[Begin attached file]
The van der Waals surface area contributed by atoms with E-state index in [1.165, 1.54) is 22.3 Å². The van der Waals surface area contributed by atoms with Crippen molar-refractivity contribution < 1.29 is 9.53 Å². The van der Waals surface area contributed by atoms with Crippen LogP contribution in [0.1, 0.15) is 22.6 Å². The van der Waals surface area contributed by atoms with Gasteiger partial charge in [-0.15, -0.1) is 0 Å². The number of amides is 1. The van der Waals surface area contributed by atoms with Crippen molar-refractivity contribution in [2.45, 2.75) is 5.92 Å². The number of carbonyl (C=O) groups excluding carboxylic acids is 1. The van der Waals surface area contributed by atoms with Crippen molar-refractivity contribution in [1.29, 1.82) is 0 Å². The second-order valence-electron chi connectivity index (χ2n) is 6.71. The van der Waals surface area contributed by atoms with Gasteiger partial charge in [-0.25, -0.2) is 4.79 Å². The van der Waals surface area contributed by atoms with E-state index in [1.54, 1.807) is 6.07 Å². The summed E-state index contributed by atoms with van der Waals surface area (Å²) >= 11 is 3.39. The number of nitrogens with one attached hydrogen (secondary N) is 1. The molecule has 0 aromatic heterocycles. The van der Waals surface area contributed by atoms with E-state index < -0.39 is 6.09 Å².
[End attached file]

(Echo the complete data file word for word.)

The van der Waals surface area contributed by atoms with E-state index in [1.165, 1.54) is 22.3 Å². The van der Waals surface area contributed by atoms with Crippen molar-refractivity contribution < 1.29 is 9.53 Å². The van der Waals surface area contributed by atoms with Crippen LogP contribution in [0.1, 0.15) is 22.6 Å². The van der Waals surface area contributed by atoms with Gasteiger partial charge in [-0.15, -0.1) is 0 Å². The number of amides is 1. The van der Waals surface area contributed by atoms with Crippen molar-refractivity contribution in [2.45, 2.75) is 5.92 Å². The number of carbonyl (C=O) groups excluding carboxylic acids is 1. The van der Waals surface area contributed by atoms with Crippen molar-refractivity contribution in [1.29, 1.82) is 0 Å². The second-order valence-electron chi connectivity index (χ2n) is 6.71. The van der Waals surface area contributed by atoms with Gasteiger partial charge in [-0.25, -0.2) is 4.79 Å². The van der Waals surface area contributed by atoms with E-state index in [1.54, 1.807) is 6.07 Å². The summed E-state index contributed by atoms with van der Waals surface area (Å²) >= 11 is 3.39. The number of nitrogens with one attached hydrogen (secondary N) is 1. The molecule has 0 aromatic heterocycles. The van der Waals surface area contributed by atoms with E-state index < -0.39 is 6.09 Å².